The CES schedule is a bit lighter, with much of the action being moved to online video streams and brands’ websites rather than in-person in Las Vegas, and some of the discussions have been removed entirely after many prominent attendees pulled out of the show at the last minute.
On Tuesday, a slate of programs at CES were absent from the schedule. There was supposed to be a full day of panels with advertising world leaders like Martin Sorrell and representatives from companies like Meta (formerly Facebook), Amazon, Twitter and IBM, but the sessions were missing from the CES website. The panel discussions were set to cover a range of topics like connected TVs, e-commerce, social media and the metaverse, and were part of the media day programming at CES, which takes place before the official opening of the show on Wednesday. However, a number of media outlets also canceled plans to attend the event in Las Vegas.
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On Tuesday, major electronics brands still hosted their keynote presentations, including LG, Intel, Bosch, Hyundai, John Deere and others.
Officials from CTA, the Consumer Technology Association, which runs CES, declined to comment on how the schedule has changed in recent weeks. The electronics show has been affected by the recent resurgence of the COVID-19 pandemic, which prompted companies to cancel attendance at the last minute. Last month, Meta, Google, Twitter, Amazon, IBM, Procter & Gamble, Lenovo, Microsoft and others pulled out of attending in person. CES is still happening just with a reduced crowd in Las Vegas and with some alterations to the schedule. Companies that had planned activities around CES moved programs online, creating a slew of alternative tracks to catch up with content around the event.
CES organizers built a digital venue using software from Web Summit, the European tech conference. The software created a hybrid conference with some of the content available online and the rest open to people who arrived in Las Vegas. CES is one of the biggest trade shows, known to draw more than 170,000 people to Las Vegas. Organizers anticipated that about half that amount of people would show up this year, but that estimate was before the mass cancellations.
CES is the first major industry event of the year, attracting leaders in technology, media and advertising. The show is an opportunity for companies to study the latest trends in technology and how they can apply to their business and marketing strategies. The last-minute surge in cancellations led to some confusion about how to access events, with many talks getting rescheduled. The C Space, which is the tech and media conference within CES, was greatly reduced, and CES organizers removed one day from the show, deciding to close on Friday instead of Saturday.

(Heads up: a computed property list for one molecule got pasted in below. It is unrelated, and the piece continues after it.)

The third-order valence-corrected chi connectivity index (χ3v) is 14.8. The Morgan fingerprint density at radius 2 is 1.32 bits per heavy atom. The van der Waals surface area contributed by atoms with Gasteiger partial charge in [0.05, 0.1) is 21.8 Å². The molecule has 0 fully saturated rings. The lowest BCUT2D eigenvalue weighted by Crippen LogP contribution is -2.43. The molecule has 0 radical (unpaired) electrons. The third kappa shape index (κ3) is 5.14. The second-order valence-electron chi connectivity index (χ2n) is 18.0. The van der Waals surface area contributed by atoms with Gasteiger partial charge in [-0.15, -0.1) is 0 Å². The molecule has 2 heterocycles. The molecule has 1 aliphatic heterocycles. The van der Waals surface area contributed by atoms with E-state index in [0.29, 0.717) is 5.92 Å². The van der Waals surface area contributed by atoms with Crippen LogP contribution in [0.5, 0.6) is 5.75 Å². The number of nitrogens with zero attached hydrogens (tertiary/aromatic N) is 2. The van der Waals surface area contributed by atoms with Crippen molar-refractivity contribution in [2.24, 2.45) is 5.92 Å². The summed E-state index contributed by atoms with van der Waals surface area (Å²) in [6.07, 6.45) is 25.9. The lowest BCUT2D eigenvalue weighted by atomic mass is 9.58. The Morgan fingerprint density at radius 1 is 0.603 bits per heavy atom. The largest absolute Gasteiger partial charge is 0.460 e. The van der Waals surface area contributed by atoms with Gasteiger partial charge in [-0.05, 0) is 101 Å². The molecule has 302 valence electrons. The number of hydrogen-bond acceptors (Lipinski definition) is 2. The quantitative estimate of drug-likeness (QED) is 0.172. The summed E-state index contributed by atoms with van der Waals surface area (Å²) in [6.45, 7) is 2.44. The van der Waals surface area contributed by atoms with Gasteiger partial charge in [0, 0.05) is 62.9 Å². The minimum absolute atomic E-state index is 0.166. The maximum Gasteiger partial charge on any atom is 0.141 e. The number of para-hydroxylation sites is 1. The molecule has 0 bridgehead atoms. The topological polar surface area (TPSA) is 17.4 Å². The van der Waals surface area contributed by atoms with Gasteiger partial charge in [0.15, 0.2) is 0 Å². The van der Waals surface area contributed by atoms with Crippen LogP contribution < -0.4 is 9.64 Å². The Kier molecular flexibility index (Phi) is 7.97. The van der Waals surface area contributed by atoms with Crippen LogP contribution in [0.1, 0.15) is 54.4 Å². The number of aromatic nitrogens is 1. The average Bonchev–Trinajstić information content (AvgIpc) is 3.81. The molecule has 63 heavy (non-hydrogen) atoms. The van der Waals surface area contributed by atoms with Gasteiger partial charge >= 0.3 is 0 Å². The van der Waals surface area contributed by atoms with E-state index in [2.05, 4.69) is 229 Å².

Web Summit founder Paddy Cosgrave said that the software for CES is showing a lot of activity around the event from people attending remotely and on the ground, as well. “App usage is actually amazing,” Cosgrave said in a phone interview. “CES will release all the numbers themselves, that’s not for us to do.”
CES organizers said that attendance will be audited and released publicly when complete.
“I feel for CES,” Cosgrave said. “They’ve done such an incredible job bringing the event back. Of course, seeing anyone not being able attend in person, it would always be better to have people on the ground in Las Vegas.”
Virtual events and pre-recorded shows
In January 2021, CES was an online-only conference.
This year, the pandemic forced many brands to switch from in-person plans to virtual meetings and presentations, including P&G, Lenovo, Panasonic and Intel. Featured CES exhibitors host keynote speeches to introduce new products, and many of the companies switched to pre-recorded shows on Tuesday. P&G, one of the more prominent consumer product brands at CES, moved its presentation to a website, P&G LifeLab. Marc Pritchard, P&G’s chief brand officer, was scheduled to host a discussion online on Wednesday. Samsung, meanwhile, a prominent CES presenter, was still set to host a keynote speech live from Las Vegas on Tuesday.
Mediaocean, a media management technology platform, planned to host a space for clients and partners at The Cosmopolitan, a hotel near the heart of the action at CES. The ad tech company was producing a side conference featuring discussions with executives from Facebook, LinkedIn, Twitter, P&G, Cadillac and others. Aaron Goldman, Mediaocean’s chief marketing officer, said the company had rented a 17,000-square-foot ballroom. “We had this massive thing planned for CES and had to pivot,” Goldman said by phone on Tuesday.
The event will now take place online on Wednesday and Thursday. “It really does set the tone for the year in terms innovation and technology and the themes people are going to be talking about,” Goldman said. “If you work in the space, it’s important you understand that.”
MediaLink, the management consulting firm led by Michael Kassan, moved its portion of C Space discussions to an online venue. MediaLink planned to record a series of panels that were meant to take place live in Las Vegas, and instead they will be posted online next week.
As for top electronics companies like LG and Panasonic, they have online hubs dedicated to CES. Sony was set to host a keynote speech on Tuesday evening in the central hall of the convention center, which was not scheduled to be live-streamed online. CES organizers have been trying to balance sharing content online while keeping some of the events exclusive for people who attend live. CES will post the Sony speech later for on-demand viewing.
Some of the talks will stream online, including a discussion about NFTs with celebrity influencer Paris Hilton, scheduled for Wednesday.